Today in Science History -
You can go to just about any store
these days and buy a tube of RTV (room
temperature vulcanizing) rubber caulk. That was not the case as
recently as the 1960s and 1970s. Here is a short news item about how Dow
Corning Corporation's breakthrough new compound was set to revolutionize
hermetic sealing of critical electronic assemblies. It shows entire
subassemblies of connectors, wires, and discrete components (no ICs at the
time) completely encapsulated in the stuff. I remember at Westinghouse
Electric, where I worked as a technician after a tour in the USAF, we used
RTV for sealing bulkhead-mounted connectors on torpedo heads and towed
sonar arrays. We also used massive quantities of it to seal off machined
metal molds for ceramic transducer element arrays prior to potting them
with a polyurethane compound. That was cool work. The heavy aluminum
molds, about 6-feet long, were placed in a huge, thick-walled aluminum
tube and a vacuum...
Many of us are familiar with
the math behind the Smith chart. Some have written spreadsheets and software
for creating Smith charts, if only for the satisfaction of being able to do
so. It really is quite simple (complex, actually - get it?) to do, but as
with most things a genius mind (i.e.,
Phillip Smith) was
needed to think of doing it in the first place. John Dunn, a very smart guy
in his own right, posted a good primer on the subject on the EDN
website. If you are new to the Smith chart or just want to do a refresh, then
surf on over to read his article, and maybe click on the three related links
at the bottom for more info.
Centric RF is a company offering from
stock various RF and
Microwave coaxial components, including attenuators, adapters, cable assemblies,
terminations, power dividers, and more. We believe in offering high performance
parts from stock at a reasonable cost. Frequency ranges of 0-110 GHz
at power levels from 0.5-500 watts are available off the shelf. Order today,
ship today! Centric RF is currently looking for vendors to partner with them.
Please visit Centric RF today.
Here for your enjoyment are a few more
tech-themed comics from a vintage Radio-Electronics magazine.
Television antenna installations and stereophonic audio systems were a big
deal back in the day, so lots of comics were centered on the themes. Everything
was new and mystical, and ownership of a top-end TV or stereo was a real sign
of influence and/or savvy. The comic from page 96 is actually an advertisement
for Jensen phonograph needles, which of course were key components to the
aforementioned stereo systems. Lost on Millennials (not their fault) and later
is probably the allusion to how the bedraggled couple needing to resort to
a Flintstones-style (also likely unfamiliar to Millennials) record player...
According to this
engineering salary report for 2020, pay continued on an upward trend in
the U.S. despite the Wuhan Flu debacle. Data collected by technology career
Dice indicated the average salary (not including benefits, bonuses, etc.)
of a tech professional in the U.S. increased 3.6% to $97,859 in 2020. Dice
based its numbers on a survey of about 9,000 tech employees - which does not
really seem to me like a very significant sample size. Looking at the bar
chart, most areas reported an increase in salaries, with on the extreme Northwest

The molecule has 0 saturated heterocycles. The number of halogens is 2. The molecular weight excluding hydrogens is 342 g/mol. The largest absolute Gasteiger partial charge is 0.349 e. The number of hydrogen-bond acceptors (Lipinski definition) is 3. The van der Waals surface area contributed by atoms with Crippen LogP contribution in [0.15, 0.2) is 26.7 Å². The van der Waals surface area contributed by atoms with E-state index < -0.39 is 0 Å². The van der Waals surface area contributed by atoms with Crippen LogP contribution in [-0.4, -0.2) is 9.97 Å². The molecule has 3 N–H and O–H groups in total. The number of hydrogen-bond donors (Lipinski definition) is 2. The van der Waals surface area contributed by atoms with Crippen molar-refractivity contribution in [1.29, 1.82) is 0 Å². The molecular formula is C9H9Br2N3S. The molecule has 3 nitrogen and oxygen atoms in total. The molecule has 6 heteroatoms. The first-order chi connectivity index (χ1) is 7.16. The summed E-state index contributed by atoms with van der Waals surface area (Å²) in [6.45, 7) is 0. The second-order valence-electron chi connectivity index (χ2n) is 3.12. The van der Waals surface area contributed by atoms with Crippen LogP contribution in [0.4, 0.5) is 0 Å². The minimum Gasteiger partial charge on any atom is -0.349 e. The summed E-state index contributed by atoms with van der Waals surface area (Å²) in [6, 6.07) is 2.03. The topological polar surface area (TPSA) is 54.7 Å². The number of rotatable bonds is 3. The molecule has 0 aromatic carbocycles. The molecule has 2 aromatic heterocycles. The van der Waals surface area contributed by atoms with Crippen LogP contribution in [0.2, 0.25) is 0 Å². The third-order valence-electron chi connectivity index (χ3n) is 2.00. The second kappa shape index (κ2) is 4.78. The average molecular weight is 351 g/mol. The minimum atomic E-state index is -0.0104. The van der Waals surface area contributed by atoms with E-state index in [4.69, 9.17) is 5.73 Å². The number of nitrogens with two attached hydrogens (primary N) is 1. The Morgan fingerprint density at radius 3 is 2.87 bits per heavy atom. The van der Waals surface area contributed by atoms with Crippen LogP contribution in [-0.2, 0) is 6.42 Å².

cities of Seattle and Portland losing ground. The Silicon Valley area went
from $123,826 to $126,801, a meager 2.4% increase when living in a land where
software developers domicile in their cars due to the cost of housing. Only
augmented and virtual reality (AR and VR) software engineers saw a significant
"Using laser beams to create excited
Rydberg atoms, Army researchers say they built a
quantum sensor to detect the complete radio frequency spectrum. The findings,
published in the Physical Review Applied, show the Rydberg sensor
can pick up Bluetooth, Wi-Fi, AM and FM radio, and other communications signals
on frequencies as high as 20 GHz. Although more engineering and physics
work is necessary, the device has the potential to unleash new potentials
for military communications, spectrum awareness, and quantum electronic warfare
(EW). Using the lasers, rubidium atoms are excited into desired Rydberg states,
allowing researchers to measure atoms' response to an electric field and hone
in on a portion of the spectrum they wanted to measure. Because Rydberg atoms
are extremely sensitive to the circuit's electric fields..."
Oddly, the article does not tell you
the origin of the acronym "WAVES."
From the U.S. Navy's history page: "After a twenty-three-year absence, women
returned to general Navy service in early August 1942, when Mildred McAfee
was sworn in as a Naval Reserve Lieutenant Commander, the first female commissioned
officer in U.S. Navy history, and the first Director of the WAVES, or "Women
Accepted for Volunteer Emergency Service". In the decades since the last of
the Yeomen (F) left active duty, only a relatively small corps of Navy Nurses
represented their gender in the Naval service, and they had never had formal
officer status. Now, the Navy was preparing to accept not just a large number
of enlisted women, as it had done during World War I, but female Commissioned
Officers to supervise them. It was a development of lasting significance,
notwithstanding the WAVES' name, which indicated...
Make Sure That Electric
Car Does Not Run out of Juice
Axiom Test Equipment, an electronic
test equipment rental and sales company, has published a new blog post entitled,
Sure That Electric Car Does Not Run out of Juice," that informs people
who are looking to monitor the battery and charging system of their electric
vehicle (EV), hybrid electric vehicle (HEV), or a plug-in hybrid electric
vehicle (PHEV). Learn how you can maintain a healthy and high performing battery
through our informative guide. In order to ensure that your EV is driving
smoothly, you must do careful maintenance of the battery and powertrains.
Two of the most significant tests includes an internal resistance test and